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Ocular Syphilis Cases May Be Increasing in United States

Among total syphilis surveillance cases in eight jurisdictions, 0.65 percent indicated ocular symptoms

MONDAY, Nov. 7, 2016 (HealthDay News) — Ocular syphilis has been identified in jurisdictions in the United States, with reports of increases in five jurisdictions in 2014 and 2015, according to a review published the Nov. 4 issue of the U.S. Centers for Disease Control and Prevention’s Morbidity and Mortality Weekly Report.

Sara E. Oliver, M.D., from the CDC in Atlanta, and colleagues reviewed syphilis surveillance and case investigation data from 2014, 2015, or both for eight jurisdictions to identify syphilis cases with ocular manifestations.

The researchers identified 388 suspected ocular syphilis cases: 157 in 2014 and 231 in 2015. Overall, 0.53 and 0.65 percent of total syphilis surveillance cases indicated ocular symptoms in 2014 and 2015, respectively. In 2014 and 2015, five jurisdictions described an increase in suspected ocular syphilis cases. Most cases were seen in men (93 percent), and the proportion of those who were men who have sex with men and who were HIV-positive (51 percent) was consistent with U.S. syphilis epidemiology.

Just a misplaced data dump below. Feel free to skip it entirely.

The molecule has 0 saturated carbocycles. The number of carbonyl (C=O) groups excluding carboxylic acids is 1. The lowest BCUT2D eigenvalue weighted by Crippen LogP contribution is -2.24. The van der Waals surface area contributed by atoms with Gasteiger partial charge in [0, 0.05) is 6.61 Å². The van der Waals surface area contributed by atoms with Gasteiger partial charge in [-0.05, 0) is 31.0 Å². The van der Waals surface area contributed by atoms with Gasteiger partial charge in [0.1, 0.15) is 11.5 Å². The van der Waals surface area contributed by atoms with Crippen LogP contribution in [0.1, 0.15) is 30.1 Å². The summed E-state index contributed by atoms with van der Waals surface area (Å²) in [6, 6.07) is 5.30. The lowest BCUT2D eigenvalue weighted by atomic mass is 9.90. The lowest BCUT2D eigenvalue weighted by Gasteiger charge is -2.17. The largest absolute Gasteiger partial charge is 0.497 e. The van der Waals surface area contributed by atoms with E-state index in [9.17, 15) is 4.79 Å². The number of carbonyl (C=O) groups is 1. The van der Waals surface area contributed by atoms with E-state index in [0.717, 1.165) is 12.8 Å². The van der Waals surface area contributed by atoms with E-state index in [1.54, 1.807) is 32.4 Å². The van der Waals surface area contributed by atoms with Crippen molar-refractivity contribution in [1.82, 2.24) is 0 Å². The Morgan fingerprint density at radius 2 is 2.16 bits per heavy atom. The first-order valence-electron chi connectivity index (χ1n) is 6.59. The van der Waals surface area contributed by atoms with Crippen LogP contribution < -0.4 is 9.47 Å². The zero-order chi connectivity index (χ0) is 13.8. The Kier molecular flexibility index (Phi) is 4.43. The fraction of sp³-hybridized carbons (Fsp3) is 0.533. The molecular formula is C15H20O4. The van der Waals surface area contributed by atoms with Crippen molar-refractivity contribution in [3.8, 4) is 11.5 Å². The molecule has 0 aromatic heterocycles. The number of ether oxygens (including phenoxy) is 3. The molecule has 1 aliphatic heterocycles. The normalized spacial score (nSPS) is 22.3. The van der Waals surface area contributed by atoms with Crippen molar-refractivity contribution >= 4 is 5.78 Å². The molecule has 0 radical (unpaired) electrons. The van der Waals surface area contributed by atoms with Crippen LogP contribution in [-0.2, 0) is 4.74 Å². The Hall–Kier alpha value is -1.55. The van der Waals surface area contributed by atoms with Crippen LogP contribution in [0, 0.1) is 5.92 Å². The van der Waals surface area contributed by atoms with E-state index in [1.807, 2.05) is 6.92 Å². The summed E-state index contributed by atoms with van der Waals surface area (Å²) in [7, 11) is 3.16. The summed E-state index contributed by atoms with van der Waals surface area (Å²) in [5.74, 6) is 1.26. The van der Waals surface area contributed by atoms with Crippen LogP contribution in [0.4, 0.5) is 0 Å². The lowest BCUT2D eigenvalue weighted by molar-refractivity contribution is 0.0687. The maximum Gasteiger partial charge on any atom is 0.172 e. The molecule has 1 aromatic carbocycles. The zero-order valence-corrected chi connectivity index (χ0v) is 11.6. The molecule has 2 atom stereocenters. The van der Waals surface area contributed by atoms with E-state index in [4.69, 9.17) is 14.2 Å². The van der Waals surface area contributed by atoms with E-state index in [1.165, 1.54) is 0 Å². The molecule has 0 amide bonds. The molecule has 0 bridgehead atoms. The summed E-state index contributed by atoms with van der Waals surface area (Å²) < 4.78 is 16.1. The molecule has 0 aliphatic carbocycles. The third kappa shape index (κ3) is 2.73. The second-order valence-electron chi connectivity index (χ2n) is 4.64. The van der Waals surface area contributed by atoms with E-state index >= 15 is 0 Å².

“It is important for clinicians to be aware of potential visual complications related to syphilis infections,” the authors write. “Prompt identification of potential ocular syphilis, ophthalmologic evaluation, and appropriate treatment are critical to prevent or manage visual symptoms and sequelae of ocular syphilis.”

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